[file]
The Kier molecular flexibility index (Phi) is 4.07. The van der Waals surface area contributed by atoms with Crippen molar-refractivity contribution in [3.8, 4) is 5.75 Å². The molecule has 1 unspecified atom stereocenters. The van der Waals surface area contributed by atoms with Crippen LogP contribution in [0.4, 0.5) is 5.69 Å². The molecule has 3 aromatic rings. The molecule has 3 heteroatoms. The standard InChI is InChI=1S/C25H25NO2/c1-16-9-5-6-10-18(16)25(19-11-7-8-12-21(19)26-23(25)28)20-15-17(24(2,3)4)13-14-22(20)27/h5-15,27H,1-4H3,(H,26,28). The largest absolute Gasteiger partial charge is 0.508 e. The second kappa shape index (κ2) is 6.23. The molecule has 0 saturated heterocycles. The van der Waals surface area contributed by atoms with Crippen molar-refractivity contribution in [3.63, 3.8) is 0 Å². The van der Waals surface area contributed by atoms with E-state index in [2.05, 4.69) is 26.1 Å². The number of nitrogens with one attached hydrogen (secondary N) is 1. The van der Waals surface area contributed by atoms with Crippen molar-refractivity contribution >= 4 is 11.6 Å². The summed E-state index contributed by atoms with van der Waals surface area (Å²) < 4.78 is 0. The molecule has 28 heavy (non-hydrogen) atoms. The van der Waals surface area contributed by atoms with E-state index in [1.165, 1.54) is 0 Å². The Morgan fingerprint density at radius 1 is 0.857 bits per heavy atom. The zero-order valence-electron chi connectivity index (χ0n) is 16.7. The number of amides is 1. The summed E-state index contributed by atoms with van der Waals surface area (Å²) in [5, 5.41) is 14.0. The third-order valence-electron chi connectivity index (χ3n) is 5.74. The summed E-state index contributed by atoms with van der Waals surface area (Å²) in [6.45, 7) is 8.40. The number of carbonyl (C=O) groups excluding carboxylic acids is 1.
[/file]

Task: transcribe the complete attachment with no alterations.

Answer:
The Kier molecular flexibility index (Phi) is 4.07. The van der Waals surface area contributed by atoms with Crippen molar-refractivity contribution in [3.8, 4) is 5.75 Å². The molecule has 1 unspecified atom stereocenters. The van der Waals surface area contributed by atoms with Crippen LogP contribution in [0.4, 0.5) is 5.69 Å². The molecule has 3 aromatic rings. The molecule has 3 heteroatoms. The standard InChI is InChI=1S/C25H25NO2/c1-16-9-5-6-10-18(16)25(19-11-7-8-12-21(19)26-23(25)28)20-15-17(24(2,3)4)13-14-22(20)27/h5-15,27H,1-4H3,(H,26,28). The largest absolute Gasteiger partial charge is 0.508 e. The second kappa shape index (κ2) is 6.23. The molecule has 0 saturated heterocycles. The van der Waals surface area contributed by atoms with Crippen molar-refractivity contribution in [3.63, 3.8) is 0 Å². The van der Waals surface area contributed by atoms with E-state index in [2.05, 4.69) is 26.1 Å². The number of nitrogens with one attached hydrogen (secondary N) is 1. The van der Waals surface area contributed by atoms with Crippen molar-refractivity contribution >= 4 is 11.6 Å². The summed E-state index contributed by atoms with van der Waals surface area (Å²) < 4.78 is 0. The molecule has 28 heavy (non-hydrogen) atoms. The van der Waals surface area contributed by atoms with E-state index in [1.165, 1.54) is 0 Å². The Morgan fingerprint density at radius 1 is 0.857 bits per heavy atom. The zero-order valence-electron chi connectivity index (χ0n) is 16.7. The number of amides is 1. The summed E-state index contributed by atoms with van der Waals surface area (Å²) in [5, 5.41) is 14.0. The third-order valence-electron chi connectivity index (χ3n) is 5.74. The summed E-state index contributed by atoms with van der Waals surface area (Å²) in [6.45, 7) is 8.40. The number of carbonyl (C=O) groups excluding carboxylic acids is 1.